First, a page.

You can and should pay yourself so that you keep the most important person in your business, social, or personal hierarchy the happiest! If you don’t, you’re likely going to have an internal struggle on your self-worth, commitment, achievements, and health that will cause the inner you to strike or the outer you to lock yourself out of your own goals.
Whether it’s e-mail, snail-mail, or the space inside our heads, our virtual in-box gets bombarded with requests and to dos daily. That can come from friends, family, teachers, co-workers, customers, and even strangers. Managing the in-box has never been more challenging. The need for reward or value-recognition is a must. In this case however, you will play multiple roles in making sure it happens.
Sociologist George Homans had a “social exchange theory”, predicated on B.F. Skinner’s human behavioral psychology theories. A focus of Homans’ foundation was that an exchange of material or non-material goods as a reward mechanism between two or more individuals provides a key element for the enablement of social engagement behaviour. I am suggesting that the individuals can be the same person when it comes to the notion of the social exchange theory because we will make the same conscious or unconscious decisions about the costs and rewards on our own actions, even in self transactions. So, if you don’t pay yourself first, you may find yourself consciously or unconsciously saying, “the cost is too high, the reward is too low” and therefore your behaviour will be modified to fit the situation you may have been able to avoid in the first place.
Paying yourself first has long been a financial best practice for many business owners from a pay-day perspective. It’s a basic idea that ensures you compensate yourself before you pay the bills so that you have something to show for the work you’ve completed. It always sounds easier than it is sometimes, but there is merit in the practice.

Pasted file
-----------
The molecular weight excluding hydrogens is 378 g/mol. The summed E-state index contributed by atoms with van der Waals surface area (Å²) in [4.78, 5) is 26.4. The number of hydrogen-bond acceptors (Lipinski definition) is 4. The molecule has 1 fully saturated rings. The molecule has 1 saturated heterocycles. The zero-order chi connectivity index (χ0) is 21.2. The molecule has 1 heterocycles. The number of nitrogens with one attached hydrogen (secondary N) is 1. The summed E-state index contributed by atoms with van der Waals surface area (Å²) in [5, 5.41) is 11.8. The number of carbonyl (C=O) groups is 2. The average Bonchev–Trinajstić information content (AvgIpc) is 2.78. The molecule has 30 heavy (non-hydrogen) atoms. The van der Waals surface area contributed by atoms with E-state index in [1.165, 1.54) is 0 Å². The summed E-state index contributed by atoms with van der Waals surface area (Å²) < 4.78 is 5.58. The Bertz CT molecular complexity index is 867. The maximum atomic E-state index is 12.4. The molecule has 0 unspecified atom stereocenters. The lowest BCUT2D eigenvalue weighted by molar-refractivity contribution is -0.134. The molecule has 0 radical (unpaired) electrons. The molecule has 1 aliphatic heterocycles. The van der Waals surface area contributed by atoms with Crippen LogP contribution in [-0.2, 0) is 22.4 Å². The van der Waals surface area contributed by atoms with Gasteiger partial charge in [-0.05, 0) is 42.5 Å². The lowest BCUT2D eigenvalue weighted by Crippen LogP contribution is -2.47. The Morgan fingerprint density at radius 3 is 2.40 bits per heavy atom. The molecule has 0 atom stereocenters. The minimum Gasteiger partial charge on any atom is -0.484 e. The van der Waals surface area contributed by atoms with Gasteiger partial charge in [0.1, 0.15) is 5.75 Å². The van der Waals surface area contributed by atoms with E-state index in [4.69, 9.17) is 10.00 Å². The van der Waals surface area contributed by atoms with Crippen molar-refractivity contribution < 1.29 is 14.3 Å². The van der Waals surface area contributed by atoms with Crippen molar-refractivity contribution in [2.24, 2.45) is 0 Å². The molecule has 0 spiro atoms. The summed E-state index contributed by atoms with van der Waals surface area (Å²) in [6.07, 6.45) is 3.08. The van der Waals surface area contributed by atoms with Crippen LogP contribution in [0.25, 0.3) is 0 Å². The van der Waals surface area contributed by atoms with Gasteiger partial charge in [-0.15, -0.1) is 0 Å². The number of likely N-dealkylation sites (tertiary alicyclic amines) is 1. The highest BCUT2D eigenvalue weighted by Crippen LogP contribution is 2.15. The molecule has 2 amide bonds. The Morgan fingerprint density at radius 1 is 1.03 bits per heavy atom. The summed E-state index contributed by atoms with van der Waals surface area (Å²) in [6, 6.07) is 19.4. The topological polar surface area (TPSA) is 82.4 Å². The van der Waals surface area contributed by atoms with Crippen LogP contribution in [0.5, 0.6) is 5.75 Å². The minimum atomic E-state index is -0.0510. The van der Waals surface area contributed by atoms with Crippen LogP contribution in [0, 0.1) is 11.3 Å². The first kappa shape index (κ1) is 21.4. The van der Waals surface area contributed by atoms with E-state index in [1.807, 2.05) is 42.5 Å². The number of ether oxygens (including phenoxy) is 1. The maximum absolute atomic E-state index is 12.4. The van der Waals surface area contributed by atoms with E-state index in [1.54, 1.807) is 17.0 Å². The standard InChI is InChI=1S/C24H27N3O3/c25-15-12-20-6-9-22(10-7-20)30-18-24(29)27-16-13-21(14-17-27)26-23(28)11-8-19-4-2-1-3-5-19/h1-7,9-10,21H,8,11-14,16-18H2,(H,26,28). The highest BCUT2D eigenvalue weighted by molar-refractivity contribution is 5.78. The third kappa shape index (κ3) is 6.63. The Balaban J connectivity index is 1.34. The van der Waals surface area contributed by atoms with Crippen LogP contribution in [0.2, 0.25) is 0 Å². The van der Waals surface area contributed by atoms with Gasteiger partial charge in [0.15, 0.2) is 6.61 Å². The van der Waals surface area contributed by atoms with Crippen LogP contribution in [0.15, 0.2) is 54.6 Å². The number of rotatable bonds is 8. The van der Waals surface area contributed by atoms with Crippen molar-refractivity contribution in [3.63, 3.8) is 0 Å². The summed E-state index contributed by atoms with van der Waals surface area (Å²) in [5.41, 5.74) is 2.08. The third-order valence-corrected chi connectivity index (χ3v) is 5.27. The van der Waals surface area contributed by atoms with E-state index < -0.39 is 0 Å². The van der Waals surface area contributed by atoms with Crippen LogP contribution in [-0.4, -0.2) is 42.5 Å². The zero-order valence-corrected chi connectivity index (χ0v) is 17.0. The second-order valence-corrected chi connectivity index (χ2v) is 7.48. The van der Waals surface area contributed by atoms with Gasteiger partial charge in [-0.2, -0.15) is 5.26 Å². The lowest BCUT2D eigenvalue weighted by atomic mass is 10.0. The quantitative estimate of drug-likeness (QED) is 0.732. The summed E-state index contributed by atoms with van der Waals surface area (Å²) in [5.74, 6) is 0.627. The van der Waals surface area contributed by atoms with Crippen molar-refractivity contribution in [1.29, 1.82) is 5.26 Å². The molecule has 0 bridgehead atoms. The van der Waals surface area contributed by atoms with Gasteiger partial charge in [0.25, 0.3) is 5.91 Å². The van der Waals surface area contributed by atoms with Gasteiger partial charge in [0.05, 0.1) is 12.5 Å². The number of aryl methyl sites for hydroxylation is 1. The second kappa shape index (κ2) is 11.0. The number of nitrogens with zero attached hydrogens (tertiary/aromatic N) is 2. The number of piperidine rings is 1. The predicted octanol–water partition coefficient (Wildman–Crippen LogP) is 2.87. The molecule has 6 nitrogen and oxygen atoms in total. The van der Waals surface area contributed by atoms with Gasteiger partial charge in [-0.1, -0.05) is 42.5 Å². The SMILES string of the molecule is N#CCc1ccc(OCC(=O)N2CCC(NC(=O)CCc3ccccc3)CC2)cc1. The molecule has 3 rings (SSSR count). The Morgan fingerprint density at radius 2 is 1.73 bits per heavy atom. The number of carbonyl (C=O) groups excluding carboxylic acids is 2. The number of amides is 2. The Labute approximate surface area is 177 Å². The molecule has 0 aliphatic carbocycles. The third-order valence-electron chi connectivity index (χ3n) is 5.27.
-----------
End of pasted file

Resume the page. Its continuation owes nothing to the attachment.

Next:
NO MONEY PAYMENTS
Now, while money is a necessity that will help buy you subsistence, it’s not the only necessity. Paying yourself first can also come in the form of time. A day can be typically carved out into thirds, made up of 8 hours each. One third is usually spent sleeping. Another third is typically spent working (or at school). That leaves anywhere between 6-8 hours (depending on the pandemic aided blended work/school day) that is made up of related and unrelated transitions and transactions. A transition is moving from one activity to another. A transaction is an exchange or touchpoint you may have with someone, something, or even yourself. You can transition while having transactions. For example, getting from school or work to home where you do homework, send a few work e-mails, prep lunches for the next day, pay bills, get gas for the car, clean the bathroom, call your dad, fix the faucet, send a tweet, drop off the kids at dance, and so on until it is bedtime.
If there was a time when we want to pay ourselves, we typically think of that last third of the day. The challenge is that during that third, transitions and transactions can be more fluid, unpredictable, and not always consistent from day to day.
AVOID EMOTIONAL BANKRUPTCY
Thinking back to Homans theory and if the cost is too high and the reward too low, it’s possible that you will eventually shut-down, break-down, or go bankrupt if you don’t find a way to pay yourself from a social and mental health perspective. Maybe it’s in the morning before work, at lunch, in-between dance drop-off and lunch-making, after piano lessons, before supper, or close to bedtime. There’s no rule on when you pay yourself, but deciding that you will do it, helps it actually happen.
Paying yourself first helps avoid emotional bankruptcy while lowering your costs and increasing your rewards.
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